Uncertainty about the role of forestry and land-use change in mitigating global warming is addressed using a possibilistic linear programming model of forest and agricultural land management. The objective is to maximize the cumulative net discounted returns in the two sectors, while meeting specific carbon-uptake goals and maintaining stable flows of timber over the planning horizon. Because of ambiguity related to timber yield and carbon parameters, and vagueness of policy targets (economic returns, timber production and carbon-uptake), ordinal measures of uncertainty are applied. While ordinality entails loss of precision, it makes it possible to solve complex problems. This paper compares land-use policies in the boreal forest zone of Northeastern British Columbia under uncertainty with those from a more typical scenario that applies best-guess parameter values. Including uncertainty explicitly into the possibility analysis changes optimal land-use and forest management, and leads to different levels of projected timber supply, economic performance and carbon sequestration. The amount of carbon dioxide (CO2) removed from the atmosphere and the economic cost of carbon uptake are sensitive to how the decision-maker tackles uncertainty.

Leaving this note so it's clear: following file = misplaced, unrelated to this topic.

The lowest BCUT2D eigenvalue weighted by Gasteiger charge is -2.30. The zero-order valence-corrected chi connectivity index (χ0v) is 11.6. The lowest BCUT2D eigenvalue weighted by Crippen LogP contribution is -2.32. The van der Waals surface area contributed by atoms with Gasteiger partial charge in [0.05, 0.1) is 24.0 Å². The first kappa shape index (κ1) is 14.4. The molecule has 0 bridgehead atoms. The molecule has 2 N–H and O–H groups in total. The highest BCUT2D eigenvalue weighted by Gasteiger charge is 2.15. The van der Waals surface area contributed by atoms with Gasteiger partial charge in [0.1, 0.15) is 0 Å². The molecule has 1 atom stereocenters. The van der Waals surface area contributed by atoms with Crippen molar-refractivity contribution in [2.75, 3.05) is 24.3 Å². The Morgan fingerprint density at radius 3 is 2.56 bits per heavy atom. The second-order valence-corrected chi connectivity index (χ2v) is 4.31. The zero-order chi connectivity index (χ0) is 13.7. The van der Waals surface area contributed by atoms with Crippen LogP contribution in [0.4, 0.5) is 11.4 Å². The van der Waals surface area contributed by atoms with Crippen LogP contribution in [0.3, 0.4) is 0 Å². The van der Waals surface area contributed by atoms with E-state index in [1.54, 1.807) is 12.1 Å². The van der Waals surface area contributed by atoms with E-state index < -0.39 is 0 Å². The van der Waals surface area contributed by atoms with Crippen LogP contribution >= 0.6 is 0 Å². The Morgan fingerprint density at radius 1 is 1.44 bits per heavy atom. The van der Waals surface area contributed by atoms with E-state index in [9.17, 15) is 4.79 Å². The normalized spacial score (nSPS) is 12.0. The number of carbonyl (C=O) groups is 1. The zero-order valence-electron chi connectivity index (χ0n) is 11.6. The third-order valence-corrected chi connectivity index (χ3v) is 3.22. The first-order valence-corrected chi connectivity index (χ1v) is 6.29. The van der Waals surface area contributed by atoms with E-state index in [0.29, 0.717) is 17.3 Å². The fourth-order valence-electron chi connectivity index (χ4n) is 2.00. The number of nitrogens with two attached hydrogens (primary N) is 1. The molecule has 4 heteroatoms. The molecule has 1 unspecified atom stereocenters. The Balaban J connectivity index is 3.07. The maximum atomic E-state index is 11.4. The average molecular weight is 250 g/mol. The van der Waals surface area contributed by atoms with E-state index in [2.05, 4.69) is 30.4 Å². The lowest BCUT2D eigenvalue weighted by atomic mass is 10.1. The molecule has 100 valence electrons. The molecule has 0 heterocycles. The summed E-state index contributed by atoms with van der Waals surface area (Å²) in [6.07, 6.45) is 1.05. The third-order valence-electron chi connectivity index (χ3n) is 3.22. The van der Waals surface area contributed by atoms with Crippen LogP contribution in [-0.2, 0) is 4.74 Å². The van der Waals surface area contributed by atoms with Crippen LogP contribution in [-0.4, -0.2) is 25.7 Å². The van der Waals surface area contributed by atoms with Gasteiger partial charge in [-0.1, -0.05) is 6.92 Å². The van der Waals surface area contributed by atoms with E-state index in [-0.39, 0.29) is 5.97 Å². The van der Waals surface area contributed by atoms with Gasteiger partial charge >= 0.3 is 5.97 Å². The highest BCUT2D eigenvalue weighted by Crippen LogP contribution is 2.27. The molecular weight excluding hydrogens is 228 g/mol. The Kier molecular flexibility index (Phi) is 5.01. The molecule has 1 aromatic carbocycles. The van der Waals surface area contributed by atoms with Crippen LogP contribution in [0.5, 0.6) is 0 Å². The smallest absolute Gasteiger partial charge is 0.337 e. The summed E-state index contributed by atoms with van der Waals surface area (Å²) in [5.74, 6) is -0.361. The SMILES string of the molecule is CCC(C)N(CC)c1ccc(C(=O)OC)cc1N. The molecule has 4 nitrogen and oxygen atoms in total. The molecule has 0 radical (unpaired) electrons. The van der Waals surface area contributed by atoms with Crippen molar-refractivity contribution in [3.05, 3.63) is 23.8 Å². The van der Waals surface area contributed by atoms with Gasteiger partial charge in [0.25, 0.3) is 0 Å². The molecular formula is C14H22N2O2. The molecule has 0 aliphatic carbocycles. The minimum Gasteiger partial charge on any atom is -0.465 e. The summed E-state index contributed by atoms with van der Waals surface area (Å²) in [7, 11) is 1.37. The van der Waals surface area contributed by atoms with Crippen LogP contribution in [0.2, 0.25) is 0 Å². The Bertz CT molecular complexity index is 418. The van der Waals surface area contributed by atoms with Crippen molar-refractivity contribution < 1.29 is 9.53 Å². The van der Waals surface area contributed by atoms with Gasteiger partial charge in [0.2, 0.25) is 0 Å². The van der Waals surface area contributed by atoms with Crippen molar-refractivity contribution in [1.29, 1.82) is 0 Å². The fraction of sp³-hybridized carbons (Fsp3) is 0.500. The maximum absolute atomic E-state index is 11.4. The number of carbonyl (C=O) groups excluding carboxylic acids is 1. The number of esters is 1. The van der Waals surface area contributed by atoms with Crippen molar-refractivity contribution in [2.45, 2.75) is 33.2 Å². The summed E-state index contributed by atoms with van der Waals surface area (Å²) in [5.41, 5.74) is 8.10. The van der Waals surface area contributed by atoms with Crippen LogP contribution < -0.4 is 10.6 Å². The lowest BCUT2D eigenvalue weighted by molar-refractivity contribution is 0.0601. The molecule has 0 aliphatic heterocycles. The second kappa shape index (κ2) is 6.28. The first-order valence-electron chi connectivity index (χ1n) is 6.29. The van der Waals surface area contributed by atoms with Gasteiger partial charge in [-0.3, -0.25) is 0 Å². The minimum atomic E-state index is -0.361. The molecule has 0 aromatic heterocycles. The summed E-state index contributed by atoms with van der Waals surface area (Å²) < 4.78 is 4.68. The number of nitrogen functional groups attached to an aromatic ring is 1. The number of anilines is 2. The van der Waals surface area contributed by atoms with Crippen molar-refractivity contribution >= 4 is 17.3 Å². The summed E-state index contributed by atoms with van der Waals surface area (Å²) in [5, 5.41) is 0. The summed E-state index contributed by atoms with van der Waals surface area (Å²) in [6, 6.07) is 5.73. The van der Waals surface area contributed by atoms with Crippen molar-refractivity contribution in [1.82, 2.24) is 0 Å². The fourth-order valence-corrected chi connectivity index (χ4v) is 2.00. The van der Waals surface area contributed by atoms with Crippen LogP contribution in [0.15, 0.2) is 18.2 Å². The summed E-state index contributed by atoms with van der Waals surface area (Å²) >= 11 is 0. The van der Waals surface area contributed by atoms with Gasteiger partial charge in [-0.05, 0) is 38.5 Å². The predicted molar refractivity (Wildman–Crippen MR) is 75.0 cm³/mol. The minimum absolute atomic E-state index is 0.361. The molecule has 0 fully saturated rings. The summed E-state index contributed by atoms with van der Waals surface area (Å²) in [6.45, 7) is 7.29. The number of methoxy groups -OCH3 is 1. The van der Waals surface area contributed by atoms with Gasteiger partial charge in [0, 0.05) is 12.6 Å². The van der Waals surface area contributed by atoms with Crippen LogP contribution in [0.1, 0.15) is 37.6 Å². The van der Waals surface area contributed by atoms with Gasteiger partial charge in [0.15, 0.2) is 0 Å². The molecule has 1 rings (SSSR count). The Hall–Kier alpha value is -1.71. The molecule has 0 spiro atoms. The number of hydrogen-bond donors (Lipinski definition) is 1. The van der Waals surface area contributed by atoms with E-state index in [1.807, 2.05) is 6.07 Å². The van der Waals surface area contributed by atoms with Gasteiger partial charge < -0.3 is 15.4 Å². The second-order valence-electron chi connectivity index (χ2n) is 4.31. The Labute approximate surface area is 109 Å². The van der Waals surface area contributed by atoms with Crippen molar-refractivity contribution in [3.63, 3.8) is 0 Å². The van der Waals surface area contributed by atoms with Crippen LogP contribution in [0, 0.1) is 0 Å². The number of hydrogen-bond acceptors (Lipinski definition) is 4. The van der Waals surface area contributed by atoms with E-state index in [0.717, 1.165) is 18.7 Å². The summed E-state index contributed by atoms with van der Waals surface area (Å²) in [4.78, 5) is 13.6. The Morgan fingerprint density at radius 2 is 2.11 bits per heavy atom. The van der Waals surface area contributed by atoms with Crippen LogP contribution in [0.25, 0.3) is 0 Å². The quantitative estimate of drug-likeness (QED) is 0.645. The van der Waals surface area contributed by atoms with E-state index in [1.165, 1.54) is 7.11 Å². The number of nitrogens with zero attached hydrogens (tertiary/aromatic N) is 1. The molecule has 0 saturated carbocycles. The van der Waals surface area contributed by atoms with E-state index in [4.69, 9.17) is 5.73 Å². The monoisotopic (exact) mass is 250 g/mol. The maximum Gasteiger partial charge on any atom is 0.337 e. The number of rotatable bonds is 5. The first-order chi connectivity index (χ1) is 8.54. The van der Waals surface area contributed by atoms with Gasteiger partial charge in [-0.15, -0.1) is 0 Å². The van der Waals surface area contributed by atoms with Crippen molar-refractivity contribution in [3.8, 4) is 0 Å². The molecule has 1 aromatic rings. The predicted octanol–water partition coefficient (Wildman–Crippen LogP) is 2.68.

Krcmar, E., Stennes, B., van Kooten, G. C., & Vertinsky, I. (2001). Carbon sequestration and land management under uncertainty. European Journal of Operational Research, 135(December), 616-629. https://doi.org/10.1016/S0377-2217(00)00326-X